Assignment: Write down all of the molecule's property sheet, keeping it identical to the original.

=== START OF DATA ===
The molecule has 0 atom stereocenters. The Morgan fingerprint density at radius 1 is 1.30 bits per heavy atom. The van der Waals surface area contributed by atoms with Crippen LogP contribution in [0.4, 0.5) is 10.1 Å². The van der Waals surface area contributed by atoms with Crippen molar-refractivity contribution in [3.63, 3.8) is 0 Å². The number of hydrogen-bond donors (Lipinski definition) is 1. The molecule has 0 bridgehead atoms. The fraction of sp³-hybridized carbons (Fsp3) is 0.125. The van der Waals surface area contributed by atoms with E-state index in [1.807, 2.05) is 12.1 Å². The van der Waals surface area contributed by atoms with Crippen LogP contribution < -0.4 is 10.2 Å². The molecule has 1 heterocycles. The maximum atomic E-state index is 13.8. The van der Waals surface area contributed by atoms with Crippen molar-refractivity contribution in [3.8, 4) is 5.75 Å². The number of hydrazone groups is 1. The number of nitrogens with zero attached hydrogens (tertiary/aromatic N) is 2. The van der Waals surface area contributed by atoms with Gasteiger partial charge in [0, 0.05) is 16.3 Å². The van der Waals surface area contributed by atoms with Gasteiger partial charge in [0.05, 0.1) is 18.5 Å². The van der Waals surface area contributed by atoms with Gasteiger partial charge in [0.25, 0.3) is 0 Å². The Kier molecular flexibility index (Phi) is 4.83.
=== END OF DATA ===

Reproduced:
The molecule has 0 atom stereocenters. The Morgan fingerprint density at radius 1 is 1.30 bits per heavy atom. The van der Waals surface area contributed by atoms with Crippen LogP contribution in [0.4, 0.5) is 10.1 Å². The van der Waals surface area contributed by atoms with Crippen molar-refractivity contribution in [3.63, 3.8) is 0 Å². The number of hydrogen-bond donors (Lipinski definition) is 1. The molecule has 0 bridgehead atoms. The fraction of sp³-hybridized carbons (Fsp3) is 0.125. The van der Waals surface area contributed by atoms with E-state index in [1.807, 2.05) is 12.1 Å². The van der Waals surface area contributed by atoms with Crippen LogP contribution < -0.4 is 10.2 Å². The molecule has 1 heterocycles. The maximum atomic E-state index is 13.8. The van der Waals surface area contributed by atoms with Crippen molar-refractivity contribution in [3.8, 4) is 5.75 Å². The number of hydrazone groups is 1. The number of nitrogens with zero attached hydrogens (tertiary/aromatic N) is 2. The van der Waals surface area contributed by atoms with Gasteiger partial charge in [0, 0.05) is 16.3 Å². The van der Waals surface area contributed by atoms with Gasteiger partial charge in [0.05, 0.1) is 18.5 Å². The van der Waals surface area contributed by atoms with Gasteiger partial charge in [0.25, 0.3) is 0 Å². The Kier molecular flexibility index (Phi) is 4.83.